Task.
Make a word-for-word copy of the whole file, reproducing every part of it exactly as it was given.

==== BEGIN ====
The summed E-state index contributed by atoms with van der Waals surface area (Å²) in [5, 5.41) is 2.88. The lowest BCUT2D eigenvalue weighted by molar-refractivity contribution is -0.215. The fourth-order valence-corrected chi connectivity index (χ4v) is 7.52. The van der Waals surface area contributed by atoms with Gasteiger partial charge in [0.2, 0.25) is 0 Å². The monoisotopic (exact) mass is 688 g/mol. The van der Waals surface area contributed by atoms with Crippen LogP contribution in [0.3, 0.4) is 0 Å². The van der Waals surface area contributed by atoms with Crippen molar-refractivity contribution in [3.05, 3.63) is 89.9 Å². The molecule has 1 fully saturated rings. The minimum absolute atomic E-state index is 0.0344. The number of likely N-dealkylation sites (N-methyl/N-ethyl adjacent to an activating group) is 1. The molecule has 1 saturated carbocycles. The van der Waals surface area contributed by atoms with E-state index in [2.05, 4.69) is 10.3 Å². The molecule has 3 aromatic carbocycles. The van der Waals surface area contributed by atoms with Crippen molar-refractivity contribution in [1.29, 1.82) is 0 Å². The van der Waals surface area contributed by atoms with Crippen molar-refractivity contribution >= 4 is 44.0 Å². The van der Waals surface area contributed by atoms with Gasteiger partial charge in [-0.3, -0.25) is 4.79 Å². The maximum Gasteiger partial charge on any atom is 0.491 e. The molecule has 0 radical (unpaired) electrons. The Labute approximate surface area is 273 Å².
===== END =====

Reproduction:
The summed E-state index contributed by atoms with van der Waals surface area (Å²) in [5, 5.41) is 2.88. The lowest BCUT2D eigenvalue weighted by molar-refractivity contribution is -0.215. The fourth-order valence-corrected chi connectivity index (χ4v) is 7.52. The van der Waals surface area contributed by atoms with Gasteiger partial charge in [0.2, 0.25) is 0 Å². The monoisotopic (exact) mass is 688 g/mol. The van der Waals surface area contributed by atoms with Crippen LogP contribution in [0.3, 0.4) is 0 Å². The van der Waals surface area contributed by atoms with Crippen molar-refractivity contribution in [3.05, 3.63) is 89.9 Å². The molecule has 1 fully saturated rings. The minimum absolute atomic E-state index is 0.0344. The number of likely N-dealkylation sites (N-methyl/N-ethyl adjacent to an activating group) is 1. The molecule has 1 saturated carbocycles. The van der Waals surface area contributed by atoms with E-state index in [2.05, 4.69) is 10.3 Å². The molecule has 3 aromatic carbocycles. The van der Waals surface area contributed by atoms with Crippen molar-refractivity contribution in [1.29, 1.82) is 0 Å². The van der Waals surface area contributed by atoms with Crippen molar-refractivity contribution >= 4 is 44.0 Å². The van der Waals surface area contributed by atoms with Gasteiger partial charge in [-0.3, -0.25) is 4.79 Å². The maximum Gasteiger partial charge on any atom is 0.491 e. The molecule has 0 radical (unpaired) electrons. The Labute approximate surface area is 273 Å².